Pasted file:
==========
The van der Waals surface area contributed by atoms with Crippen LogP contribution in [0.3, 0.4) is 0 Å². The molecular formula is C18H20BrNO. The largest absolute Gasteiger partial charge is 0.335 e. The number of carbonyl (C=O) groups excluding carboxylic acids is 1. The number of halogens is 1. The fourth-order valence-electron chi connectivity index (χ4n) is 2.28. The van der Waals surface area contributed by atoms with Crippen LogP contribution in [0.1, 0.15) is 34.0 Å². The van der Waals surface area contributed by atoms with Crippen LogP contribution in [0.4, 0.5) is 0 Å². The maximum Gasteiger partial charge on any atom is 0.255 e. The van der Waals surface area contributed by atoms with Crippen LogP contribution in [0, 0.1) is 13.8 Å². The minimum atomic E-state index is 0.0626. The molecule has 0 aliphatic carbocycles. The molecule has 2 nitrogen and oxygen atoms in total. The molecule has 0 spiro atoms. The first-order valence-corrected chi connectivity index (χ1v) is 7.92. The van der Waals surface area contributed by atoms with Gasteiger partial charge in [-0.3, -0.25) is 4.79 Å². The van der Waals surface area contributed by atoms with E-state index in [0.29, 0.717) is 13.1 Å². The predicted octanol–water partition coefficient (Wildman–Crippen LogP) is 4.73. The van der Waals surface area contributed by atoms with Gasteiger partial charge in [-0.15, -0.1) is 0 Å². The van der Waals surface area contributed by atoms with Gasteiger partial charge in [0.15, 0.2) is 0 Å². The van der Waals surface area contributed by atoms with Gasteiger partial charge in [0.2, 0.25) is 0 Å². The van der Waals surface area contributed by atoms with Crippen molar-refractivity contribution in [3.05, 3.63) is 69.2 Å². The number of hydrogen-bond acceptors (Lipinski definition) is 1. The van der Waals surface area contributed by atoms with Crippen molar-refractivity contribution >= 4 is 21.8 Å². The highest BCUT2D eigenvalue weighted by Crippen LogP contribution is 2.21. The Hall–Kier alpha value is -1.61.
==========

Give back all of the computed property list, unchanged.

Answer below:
The van der Waals surface area contributed by atoms with Crippen LogP contribution in [0.3, 0.4) is 0 Å². The molecular formula is C18H20BrNO. The largest absolute Gasteiger partial charge is 0.335 e. The number of carbonyl (C=O) groups excluding carboxylic acids is 1. The number of halogens is 1. The fourth-order valence-electron chi connectivity index (χ4n) is 2.28. The van der Waals surface area contributed by atoms with Crippen LogP contribution in [0.1, 0.15) is 34.0 Å². The van der Waals surface area contributed by atoms with Crippen LogP contribution in [0.4, 0.5) is 0 Å². The maximum Gasteiger partial charge on any atom is 0.255 e. The van der Waals surface area contributed by atoms with Crippen LogP contribution in [0, 0.1) is 13.8 Å². The minimum atomic E-state index is 0.0626. The molecule has 0 aliphatic carbocycles. The molecule has 2 nitrogen and oxygen atoms in total. The molecule has 0 spiro atoms. The first-order valence-corrected chi connectivity index (χ1v) is 7.92. The van der Waals surface area contributed by atoms with Gasteiger partial charge in [-0.3, -0.25) is 4.79 Å². The van der Waals surface area contributed by atoms with E-state index in [0.29, 0.717) is 13.1 Å². The predicted octanol–water partition coefficient (Wildman–Crippen LogP) is 4.73. The van der Waals surface area contributed by atoms with Gasteiger partial charge in [-0.15, -0.1) is 0 Å². The van der Waals surface area contributed by atoms with Gasteiger partial charge in [0.15, 0.2) is 0 Å². The van der Waals surface area contributed by atoms with Gasteiger partial charge in [0.2, 0.25) is 0 Å². The van der Waals surface area contributed by atoms with Crippen molar-refractivity contribution in [3.05, 3.63) is 69.2 Å². The number of hydrogen-bond acceptors (Lipinski definition) is 1. The van der Waals surface area contributed by atoms with Crippen molar-refractivity contribution >= 4 is 21.8 Å². The highest BCUT2D eigenvalue weighted by Crippen LogP contribution is 2.21. The Hall–Kier alpha value is -1.61.